QUESTION OF THE WEEK: I recently heard a comment that the big publishers are trying to hold onto an old model of publishing that doesn’t work so well anymore. Is this true? Why doesn’t it work, and how could the model be changed?
Yikes! Pulls up Big Girl Panties to try to give a serious response…
The “old” model of publishing boils down to this: writer – agent – publisher – bookseller/library. The writer puts in the months of sweat and tears to create a manuscript; the agent punts that about amongst potential purchasers (traditional publishers); the publisher invests in editing/polishing the manuscript, cover art, printing books, warehousing books, distributing books, promoting books; the bookseller invests in a shop where readers come to buy the book.
|Please choose MY books!!!|
This model has been disrupted in several ways. The most obvious way would be the arrival of e-books (negating the requirement for print, physical distribution, bricks-and-mortar stores). Another disruptor was the advent of technology that allowed for books to be printed on demand (ie a few at a time, rather than by the thousand) thus allowing for individual/small order to be placed by authors, Indie publishers, individuals (readers) using an online storefront, or even traditional bookstores. Also, the rise of social media means that we’re well past the days when a publisher could simply advertise a new book via “traditional” media, because readers increasingly find out about what they want to read via media they self-select (usually online sources).
These disrupting factors have given rise to a wide range of ways for readers to get the books they want to read, and for writers to publish the books they write. Nowadays, every single stage of the write, edit, polish, cover art, e-book production, print-production, promotion, and even physical distribution of a book is available either for the writer to do it themselves – by purchasing each service individually from different suppliers, or for the writer to use one of the many companies which offer all those services for a fee, or to try to attract an agent, who will try to sell the book to a traditional publisher; the writer must choose.
The traditional publishing model has been around for a long, long time. These days the “BIG PUBLISHERS” seem to be consolidating into one amorphous mass, with a nod to various imprints along the way; to be perfectly honest, I no longer know which company owns which imprints…but that’s a moot point anyway, as far as I am concerned, as I have walked away from the only two publishers I ever had to become an Indie Author.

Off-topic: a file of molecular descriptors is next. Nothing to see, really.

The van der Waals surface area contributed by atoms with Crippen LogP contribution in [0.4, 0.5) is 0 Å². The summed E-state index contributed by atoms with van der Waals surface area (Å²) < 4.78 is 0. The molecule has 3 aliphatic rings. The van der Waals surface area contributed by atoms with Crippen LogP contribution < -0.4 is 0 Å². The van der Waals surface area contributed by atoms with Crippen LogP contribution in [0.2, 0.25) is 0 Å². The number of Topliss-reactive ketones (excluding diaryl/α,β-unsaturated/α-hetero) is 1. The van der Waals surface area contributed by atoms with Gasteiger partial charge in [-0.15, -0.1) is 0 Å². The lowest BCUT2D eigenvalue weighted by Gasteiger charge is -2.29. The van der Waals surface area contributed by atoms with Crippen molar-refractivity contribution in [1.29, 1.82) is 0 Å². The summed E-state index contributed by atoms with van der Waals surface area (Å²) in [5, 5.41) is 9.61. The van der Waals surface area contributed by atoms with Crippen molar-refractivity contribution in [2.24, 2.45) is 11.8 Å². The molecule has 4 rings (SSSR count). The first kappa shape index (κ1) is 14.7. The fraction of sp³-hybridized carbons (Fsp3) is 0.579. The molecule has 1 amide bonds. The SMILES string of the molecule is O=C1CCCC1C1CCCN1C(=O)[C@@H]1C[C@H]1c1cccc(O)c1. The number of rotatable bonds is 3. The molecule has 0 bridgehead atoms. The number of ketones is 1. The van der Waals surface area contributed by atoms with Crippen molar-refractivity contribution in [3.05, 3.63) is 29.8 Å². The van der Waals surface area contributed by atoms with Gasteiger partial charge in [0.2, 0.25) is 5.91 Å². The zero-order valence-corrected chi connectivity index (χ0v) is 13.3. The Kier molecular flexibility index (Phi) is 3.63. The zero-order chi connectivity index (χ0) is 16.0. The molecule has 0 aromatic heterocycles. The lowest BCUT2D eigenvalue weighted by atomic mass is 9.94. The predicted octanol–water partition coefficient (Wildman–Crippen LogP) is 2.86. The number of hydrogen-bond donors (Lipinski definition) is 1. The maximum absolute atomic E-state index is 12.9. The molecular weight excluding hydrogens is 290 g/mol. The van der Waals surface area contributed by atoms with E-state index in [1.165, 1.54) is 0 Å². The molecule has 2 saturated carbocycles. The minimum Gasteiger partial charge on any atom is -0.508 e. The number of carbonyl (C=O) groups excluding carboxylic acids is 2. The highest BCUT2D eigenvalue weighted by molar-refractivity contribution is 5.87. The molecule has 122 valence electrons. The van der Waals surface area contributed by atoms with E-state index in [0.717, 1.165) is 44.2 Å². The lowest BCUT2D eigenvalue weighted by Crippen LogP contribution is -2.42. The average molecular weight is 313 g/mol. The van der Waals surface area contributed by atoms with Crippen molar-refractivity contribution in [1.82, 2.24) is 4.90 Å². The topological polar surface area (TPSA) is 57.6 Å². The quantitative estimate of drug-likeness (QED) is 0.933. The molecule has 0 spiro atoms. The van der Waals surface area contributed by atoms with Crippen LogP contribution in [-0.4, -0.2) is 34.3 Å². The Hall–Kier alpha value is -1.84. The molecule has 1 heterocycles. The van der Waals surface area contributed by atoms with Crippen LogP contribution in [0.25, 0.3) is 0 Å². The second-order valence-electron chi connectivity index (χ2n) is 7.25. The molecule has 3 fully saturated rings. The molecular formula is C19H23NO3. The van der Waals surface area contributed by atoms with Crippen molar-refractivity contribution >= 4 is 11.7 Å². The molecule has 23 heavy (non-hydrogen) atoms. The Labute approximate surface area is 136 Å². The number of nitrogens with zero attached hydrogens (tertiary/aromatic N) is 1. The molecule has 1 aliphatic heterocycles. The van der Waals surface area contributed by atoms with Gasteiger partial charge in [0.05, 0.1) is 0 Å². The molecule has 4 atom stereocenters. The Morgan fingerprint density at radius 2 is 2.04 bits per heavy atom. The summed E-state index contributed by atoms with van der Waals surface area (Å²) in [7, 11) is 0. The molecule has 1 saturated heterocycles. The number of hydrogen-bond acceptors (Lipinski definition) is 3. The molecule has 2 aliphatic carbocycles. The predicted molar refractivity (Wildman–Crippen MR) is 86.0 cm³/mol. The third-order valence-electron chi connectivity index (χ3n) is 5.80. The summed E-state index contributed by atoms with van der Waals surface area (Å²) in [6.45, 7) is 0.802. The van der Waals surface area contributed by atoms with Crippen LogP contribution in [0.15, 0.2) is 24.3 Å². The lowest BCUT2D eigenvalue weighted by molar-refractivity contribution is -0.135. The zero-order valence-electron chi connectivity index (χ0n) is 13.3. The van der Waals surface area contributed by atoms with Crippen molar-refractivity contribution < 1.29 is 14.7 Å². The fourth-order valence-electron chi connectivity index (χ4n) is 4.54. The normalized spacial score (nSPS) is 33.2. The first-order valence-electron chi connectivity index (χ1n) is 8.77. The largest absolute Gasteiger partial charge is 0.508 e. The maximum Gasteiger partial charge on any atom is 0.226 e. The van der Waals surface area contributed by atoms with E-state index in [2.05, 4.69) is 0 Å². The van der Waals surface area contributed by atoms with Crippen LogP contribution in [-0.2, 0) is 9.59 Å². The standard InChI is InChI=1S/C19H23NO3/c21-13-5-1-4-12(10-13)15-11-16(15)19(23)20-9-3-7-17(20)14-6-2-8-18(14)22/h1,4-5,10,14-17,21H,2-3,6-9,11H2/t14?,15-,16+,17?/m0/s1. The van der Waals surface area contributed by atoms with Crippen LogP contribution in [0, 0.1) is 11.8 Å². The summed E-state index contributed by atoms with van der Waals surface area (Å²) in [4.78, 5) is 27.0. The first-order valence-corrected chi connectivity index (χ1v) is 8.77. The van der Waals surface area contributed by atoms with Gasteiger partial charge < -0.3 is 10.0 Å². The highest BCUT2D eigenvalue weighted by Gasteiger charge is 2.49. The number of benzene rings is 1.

Actually, I’m what’s called a Hybrid Author, to be exact, since the rights to publish the print version of one series is still held by a traditional publishing company, and my other series has rights still owned by a publishing house which was itself taken over, then sold the e-rights to another publishing house. Arrrggghhh...yes, it’s complicated, which might be why so many authors these days are finding their feet as Indie Authors, like me.
My experience with publishers/agents has been “not necessarily roses all the way”, but my experiences are just that – mine, so I don’t want to generalize, because that’s not useful, or fair. One thing I feel I CAN say, however, is this: every single person I have encountered working in publishing has been a dedicated professional – the business attracts people who love books, so they’ve got that going for them to start with! No, my disenchantment with the business of publishing isn’t because of the people, but because of the way of working. Every author who’s been published by a traditional house understands what I mean when I say we all have to “hurry up, and wait”: you spend months getting to the point where a manuscript is the best you can make it by your deadline date, you send it off…then wait for months before you get feedback, which you are given nanoseconds to turn around, then you wait months for more feedback, which you are given nanoseconds to turn around…and so it goes on. A writer may or may not have input about their cover art and the back-cover blurb about the book; they certainly have no input in terms of distribution; most of the promotional effort is their own, due to tiny promotional budgets for all but traditional publishers’ biggest-selling star authors and small promotional staffing levels.